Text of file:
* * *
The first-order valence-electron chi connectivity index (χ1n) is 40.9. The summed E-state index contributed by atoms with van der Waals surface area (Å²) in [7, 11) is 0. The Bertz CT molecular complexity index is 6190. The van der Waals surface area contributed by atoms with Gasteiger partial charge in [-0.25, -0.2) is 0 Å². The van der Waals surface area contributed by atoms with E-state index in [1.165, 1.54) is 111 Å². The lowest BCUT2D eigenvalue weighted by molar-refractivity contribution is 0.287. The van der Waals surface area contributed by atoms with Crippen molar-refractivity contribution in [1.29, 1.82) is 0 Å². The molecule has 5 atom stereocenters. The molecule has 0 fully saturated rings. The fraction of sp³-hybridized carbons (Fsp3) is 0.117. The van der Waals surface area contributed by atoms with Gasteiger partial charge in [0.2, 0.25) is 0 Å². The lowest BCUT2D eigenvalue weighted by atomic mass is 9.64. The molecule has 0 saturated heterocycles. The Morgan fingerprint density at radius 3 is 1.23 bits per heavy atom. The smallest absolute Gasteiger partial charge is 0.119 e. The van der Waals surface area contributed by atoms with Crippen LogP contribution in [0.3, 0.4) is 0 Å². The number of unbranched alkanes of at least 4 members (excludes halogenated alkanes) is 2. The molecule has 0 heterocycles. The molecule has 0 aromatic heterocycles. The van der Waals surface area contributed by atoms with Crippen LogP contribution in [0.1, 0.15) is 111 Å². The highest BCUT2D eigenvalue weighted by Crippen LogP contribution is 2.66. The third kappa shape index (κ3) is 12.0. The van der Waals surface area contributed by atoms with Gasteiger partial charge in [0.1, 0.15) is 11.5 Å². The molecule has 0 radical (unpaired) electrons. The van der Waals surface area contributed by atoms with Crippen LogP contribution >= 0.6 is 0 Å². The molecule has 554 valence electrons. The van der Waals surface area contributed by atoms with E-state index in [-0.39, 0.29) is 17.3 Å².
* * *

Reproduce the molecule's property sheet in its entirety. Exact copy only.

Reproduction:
The first-order valence-electron chi connectivity index (χ1n) is 40.9. The summed E-state index contributed by atoms with van der Waals surface area (Å²) in [7, 11) is 0. The Bertz CT molecular complexity index is 6190. The van der Waals surface area contributed by atoms with Gasteiger partial charge in [-0.25, -0.2) is 0 Å². The van der Waals surface area contributed by atoms with E-state index in [1.165, 1.54) is 111 Å². The lowest BCUT2D eigenvalue weighted by molar-refractivity contribution is 0.287. The van der Waals surface area contributed by atoms with Crippen molar-refractivity contribution in [1.29, 1.82) is 0 Å². The molecule has 5 atom stereocenters. The molecule has 0 fully saturated rings. The fraction of sp³-hybridized carbons (Fsp3) is 0.117. The van der Waals surface area contributed by atoms with Gasteiger partial charge in [0.2, 0.25) is 0 Å². The lowest BCUT2D eigenvalue weighted by atomic mass is 9.64. The molecule has 0 saturated heterocycles. The Morgan fingerprint density at radius 3 is 1.23 bits per heavy atom. The smallest absolute Gasteiger partial charge is 0.119 e. The van der Waals surface area contributed by atoms with Crippen LogP contribution in [0.3, 0.4) is 0 Å². The number of unbranched alkanes of at least 4 members (excludes halogenated alkanes) is 2. The molecule has 0 heterocycles. The molecule has 0 aromatic heterocycles. The van der Waals surface area contributed by atoms with Crippen LogP contribution in [0.1, 0.15) is 111 Å². The highest BCUT2D eigenvalue weighted by Crippen LogP contribution is 2.66. The third kappa shape index (κ3) is 12.0. The van der Waals surface area contributed by atoms with Gasteiger partial charge in [0.1, 0.15) is 11.5 Å². The molecule has 0 radical (unpaired) electrons. The van der Waals surface area contributed by atoms with Crippen LogP contribution >= 0.6 is 0 Å². The molecule has 554 valence electrons. The van der Waals surface area contributed by atoms with E-state index in [-0.39, 0.29) is 17.3 Å².